12 June 2015

Changing terminology: Of UAVs and drones

The post is a follow-up to Euronaval note: Of UAVs, UASs, RPAs, RPASs, drones and more, dated 5 November 2014. As reported there, I keep rewriting the entry for the French term drone in my working glossary every few months.

The last paragraph of my post of 5/11/2014 read:
Save where earlier documents dictate which designation(s) should be used in a given translation, a short history of my preferred equivalents for drone aérien télé-opéré and the like reads as follows:
  • until 2013: UAV
  • 2014: UAS
  • henceforth and until further notice: RPAS
Based on work and research undertaken over the last couple of weeks for the 2015 Paris Air Show, the list should now read:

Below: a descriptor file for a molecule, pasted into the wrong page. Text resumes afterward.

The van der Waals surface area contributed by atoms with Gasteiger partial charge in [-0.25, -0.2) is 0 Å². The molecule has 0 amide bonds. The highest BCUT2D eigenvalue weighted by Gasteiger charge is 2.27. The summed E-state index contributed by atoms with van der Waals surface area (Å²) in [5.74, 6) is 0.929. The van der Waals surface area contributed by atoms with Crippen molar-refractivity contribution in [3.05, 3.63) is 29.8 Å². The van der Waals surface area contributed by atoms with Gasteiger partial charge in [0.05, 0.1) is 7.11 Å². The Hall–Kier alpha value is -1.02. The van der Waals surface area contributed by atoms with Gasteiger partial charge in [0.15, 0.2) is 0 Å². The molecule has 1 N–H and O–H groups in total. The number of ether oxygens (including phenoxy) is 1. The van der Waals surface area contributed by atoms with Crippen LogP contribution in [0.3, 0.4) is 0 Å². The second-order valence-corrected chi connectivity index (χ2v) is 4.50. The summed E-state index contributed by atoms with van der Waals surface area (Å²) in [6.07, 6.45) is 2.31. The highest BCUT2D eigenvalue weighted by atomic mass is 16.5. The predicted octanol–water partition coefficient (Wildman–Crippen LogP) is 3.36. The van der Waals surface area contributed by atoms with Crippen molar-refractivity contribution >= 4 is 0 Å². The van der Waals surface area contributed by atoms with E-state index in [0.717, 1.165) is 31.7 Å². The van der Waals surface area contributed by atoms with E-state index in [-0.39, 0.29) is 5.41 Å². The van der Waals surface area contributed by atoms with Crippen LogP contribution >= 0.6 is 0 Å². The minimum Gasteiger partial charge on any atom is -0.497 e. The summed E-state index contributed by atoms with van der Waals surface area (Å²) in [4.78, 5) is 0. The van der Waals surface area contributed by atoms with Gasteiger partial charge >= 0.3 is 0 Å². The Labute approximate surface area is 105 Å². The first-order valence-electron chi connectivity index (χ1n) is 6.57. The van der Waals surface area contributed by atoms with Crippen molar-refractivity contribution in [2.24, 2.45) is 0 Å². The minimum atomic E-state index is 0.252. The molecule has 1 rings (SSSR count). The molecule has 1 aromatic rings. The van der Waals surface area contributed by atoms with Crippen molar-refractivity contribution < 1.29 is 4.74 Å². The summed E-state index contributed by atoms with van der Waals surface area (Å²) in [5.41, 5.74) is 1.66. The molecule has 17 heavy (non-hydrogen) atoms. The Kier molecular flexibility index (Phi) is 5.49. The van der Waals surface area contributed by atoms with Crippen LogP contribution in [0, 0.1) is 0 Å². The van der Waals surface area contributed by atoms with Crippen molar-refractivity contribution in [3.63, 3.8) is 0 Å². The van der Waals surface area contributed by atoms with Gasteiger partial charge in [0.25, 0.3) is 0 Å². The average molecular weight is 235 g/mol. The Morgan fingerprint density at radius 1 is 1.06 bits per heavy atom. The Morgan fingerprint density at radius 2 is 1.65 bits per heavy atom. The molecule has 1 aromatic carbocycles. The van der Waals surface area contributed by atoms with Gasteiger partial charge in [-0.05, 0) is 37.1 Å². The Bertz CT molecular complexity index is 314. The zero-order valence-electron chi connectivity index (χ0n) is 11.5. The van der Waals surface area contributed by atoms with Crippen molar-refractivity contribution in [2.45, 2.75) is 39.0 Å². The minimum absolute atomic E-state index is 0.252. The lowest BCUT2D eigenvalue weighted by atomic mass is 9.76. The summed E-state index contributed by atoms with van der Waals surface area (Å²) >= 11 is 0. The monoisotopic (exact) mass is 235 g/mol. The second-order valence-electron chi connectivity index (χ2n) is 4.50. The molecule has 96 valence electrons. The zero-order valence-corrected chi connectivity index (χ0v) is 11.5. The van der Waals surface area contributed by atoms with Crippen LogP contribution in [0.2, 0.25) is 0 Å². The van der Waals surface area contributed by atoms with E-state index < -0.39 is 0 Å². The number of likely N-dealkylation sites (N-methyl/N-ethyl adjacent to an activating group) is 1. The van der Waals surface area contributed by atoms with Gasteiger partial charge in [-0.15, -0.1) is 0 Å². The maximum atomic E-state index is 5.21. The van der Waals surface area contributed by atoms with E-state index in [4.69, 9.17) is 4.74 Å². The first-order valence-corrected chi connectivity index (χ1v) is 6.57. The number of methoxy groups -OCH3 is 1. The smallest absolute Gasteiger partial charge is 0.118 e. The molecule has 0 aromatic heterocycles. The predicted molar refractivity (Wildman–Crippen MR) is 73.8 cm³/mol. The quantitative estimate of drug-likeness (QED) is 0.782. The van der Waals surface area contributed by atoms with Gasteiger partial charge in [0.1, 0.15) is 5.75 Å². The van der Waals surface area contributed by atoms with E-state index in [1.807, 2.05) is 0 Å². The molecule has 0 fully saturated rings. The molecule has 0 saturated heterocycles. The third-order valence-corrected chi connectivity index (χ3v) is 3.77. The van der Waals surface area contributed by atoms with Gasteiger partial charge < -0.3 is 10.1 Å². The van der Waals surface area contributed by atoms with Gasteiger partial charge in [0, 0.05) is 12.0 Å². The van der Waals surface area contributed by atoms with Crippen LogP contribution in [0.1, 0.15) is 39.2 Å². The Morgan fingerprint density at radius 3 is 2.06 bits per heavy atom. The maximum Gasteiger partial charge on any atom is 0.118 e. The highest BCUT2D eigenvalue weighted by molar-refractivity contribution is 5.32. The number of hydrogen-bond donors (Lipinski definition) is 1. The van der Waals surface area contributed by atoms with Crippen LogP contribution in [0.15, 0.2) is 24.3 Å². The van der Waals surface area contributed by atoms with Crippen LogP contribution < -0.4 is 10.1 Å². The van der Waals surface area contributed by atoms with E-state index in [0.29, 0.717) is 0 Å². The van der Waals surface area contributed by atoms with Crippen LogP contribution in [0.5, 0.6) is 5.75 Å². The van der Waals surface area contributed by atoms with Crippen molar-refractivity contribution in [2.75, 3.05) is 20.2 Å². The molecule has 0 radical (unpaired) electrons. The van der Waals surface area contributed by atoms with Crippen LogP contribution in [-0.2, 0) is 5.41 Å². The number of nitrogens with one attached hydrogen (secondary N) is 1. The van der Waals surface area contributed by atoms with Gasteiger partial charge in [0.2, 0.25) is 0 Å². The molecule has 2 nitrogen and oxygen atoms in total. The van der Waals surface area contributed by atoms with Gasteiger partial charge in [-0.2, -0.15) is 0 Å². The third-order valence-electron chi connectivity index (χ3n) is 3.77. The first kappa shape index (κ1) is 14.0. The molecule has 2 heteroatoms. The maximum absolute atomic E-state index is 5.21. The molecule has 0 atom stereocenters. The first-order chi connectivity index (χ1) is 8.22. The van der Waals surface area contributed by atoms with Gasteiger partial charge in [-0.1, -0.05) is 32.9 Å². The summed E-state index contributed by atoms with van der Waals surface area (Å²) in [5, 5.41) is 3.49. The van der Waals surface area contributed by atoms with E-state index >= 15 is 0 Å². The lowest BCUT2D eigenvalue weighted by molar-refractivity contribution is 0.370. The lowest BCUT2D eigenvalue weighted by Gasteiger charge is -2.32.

• until 2013: UAV
  • 2014: UAS
  • January to June 2015: RPAS
  • henceforth: drone, UAV and UAS (in that order of priority).
  • given that the plural form of acronyms ending in -S are both typographically ugly and difficult to pronounce, especially for non-English-mother-tongue speakers (examples include UASs and RPASs), these acronyms are best avoided wherever possible
  • the preference expressed by General Atomics in 2013 (see post of 5/11/2014) now appears dated
  • the journalistic expression "Obama: the 'drone presidency'" and countless media pieces on civil and military drones have had a significant impact on the word's ranking relative to its synonyms.

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After completing a BSc in physics and maths in Australia and extended travels in Africa I found a job in Paris that left me with considerab...